Induction of Unilateral Ureteral Obstruction (UUO)

The animals were divided into three groups: sham control (n = 10), UUO group (n = 80) and UUO treated with daily i.p. sulforaphane (R,S-Sulforaphane, SR, LKT Laboratories, St. Paul, MN, n = 10) at the dosage of 0.7 mmoL/kg dissolved in corn oil. The selected dose was based on a chemoprotective activity in the rat subjected to hepatoxicity [28]. We have also used another antioxidant, decaffeinated green tea extract (catechins, 25 mg/kg i.p.), treatment in some rats (n = 5) for evaluating its effect on UUO-induced renal dysfunction. The catechins were purchased from Numen Biotech Co., Ltd., (Taipei, Taiwan) and catechins were composed of various types of catechins (328 mg/g of epigallocatechin gallate, 152 mg/g of epicatechin gallate, 148 mg/g of gallocatechin gallate, 132 mg/g of epicatechin, 108 mg/g of epigallocatechin, 104 mg/g of galloctechin, and 44 mg/g of catechin), which is analyzed by high performance liquid chromatography. Under avertin anesthesia (200 mg/kg body weight, i.p.), the left ureter was ligated with 4-0 silk at two locations and cut between the ligatures to prevent retrograde urinary tract infection [2]. The ligation for induction of UUO was maintained throughout the experiment at 0 h (0 hUUO), 4 h (4 hUUO), 8 h (8 hUUO), 12 h (12 hUUO), 1 d (1dUUO), 3 d (3dUUO), 5 d (5dUUO) or 7 d (7dUUO) (n = 10 in each group). A sham operation was performed in the control rats (n = 10), which had their ureters manipulated but not ligated. Four h to 7 d after the sham operation, rats were killed to obtain control kidneys.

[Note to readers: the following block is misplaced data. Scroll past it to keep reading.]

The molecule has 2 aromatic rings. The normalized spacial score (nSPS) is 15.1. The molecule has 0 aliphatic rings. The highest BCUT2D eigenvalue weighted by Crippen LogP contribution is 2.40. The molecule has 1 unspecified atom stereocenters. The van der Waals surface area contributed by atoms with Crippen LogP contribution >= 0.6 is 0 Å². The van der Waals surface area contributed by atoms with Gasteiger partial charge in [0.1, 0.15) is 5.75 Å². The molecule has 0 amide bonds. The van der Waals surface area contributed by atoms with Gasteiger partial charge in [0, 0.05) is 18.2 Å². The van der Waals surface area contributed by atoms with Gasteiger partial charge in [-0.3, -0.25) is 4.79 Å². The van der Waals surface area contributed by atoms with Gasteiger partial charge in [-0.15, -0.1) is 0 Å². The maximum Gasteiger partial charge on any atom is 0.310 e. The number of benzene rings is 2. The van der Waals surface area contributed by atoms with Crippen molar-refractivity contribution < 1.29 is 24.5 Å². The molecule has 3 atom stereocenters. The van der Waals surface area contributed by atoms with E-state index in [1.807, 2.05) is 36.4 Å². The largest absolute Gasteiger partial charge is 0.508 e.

Measurement of Renal Blood Flow and Tissue Oxygen Tension

At the indicated time for experiments, the rats were anesthetized with urethane (1.2 g/kg, i.p.). PE-50 catheters were placed in the left carotid artery for measurements of arterial blood pressure by an ADI system (PowerLab/16S, ADI Instruments, Pty Ltd, Castle Hill, Australia) with a transducer (P23 1D, Gould-Statham, Quincy), and in the left femoral vein for administration of anesthetics when needed. Renal arterial blood flow was measured using a ultrasound flow probe (0.5VB334, Transonic System Inc., NY) placed around the left renal artery, recorded with a T206 recording system (Transonic System Inc.), and displayed on the ADI system. Cortical and medullary tissue oxygenation was simultaneously evaluated by using two oxygen sensing probes (OxyLite 2000E, Oxford Optronix Limited, Oxford, UK). In brief, initial small incisions were made in the renal capsule with a 25-G needle to allow easy passage of two 230-µm-diameter fiber-optic probes (Oxford Optronix) into the parenchyma for monitoring of tissue O2 tension. To minimize possible hematoma formation at the determined regions, the probes were inserted to the required depths (0.5, and 3.5 mm) with stereotaxic micromanipulators. These probes were placed perpendicular to the kidney surface and these depths were selected due to them anatomically corresponding to the cortex and outer medulla as described previously [29]. This consistent placement ensured that the same region was always being measured in different animals. The probes were connected to OxyLite monitors to record cortical and medullary O2 tension at 1-s intervals. To ensure model stability, the animals were monitored for 30 min after instrumentation and before the experimental intervention. All physiological data were collected using a 16-Channel http://ajprenal.physiology.org/cgi/redir​ect-inline?ad=PowerlabPowerlab 16PC system (http://ajprenal.physiology.org/cgi/redir​ect-inline?ad=AD%20InstrumentsAD Instruments).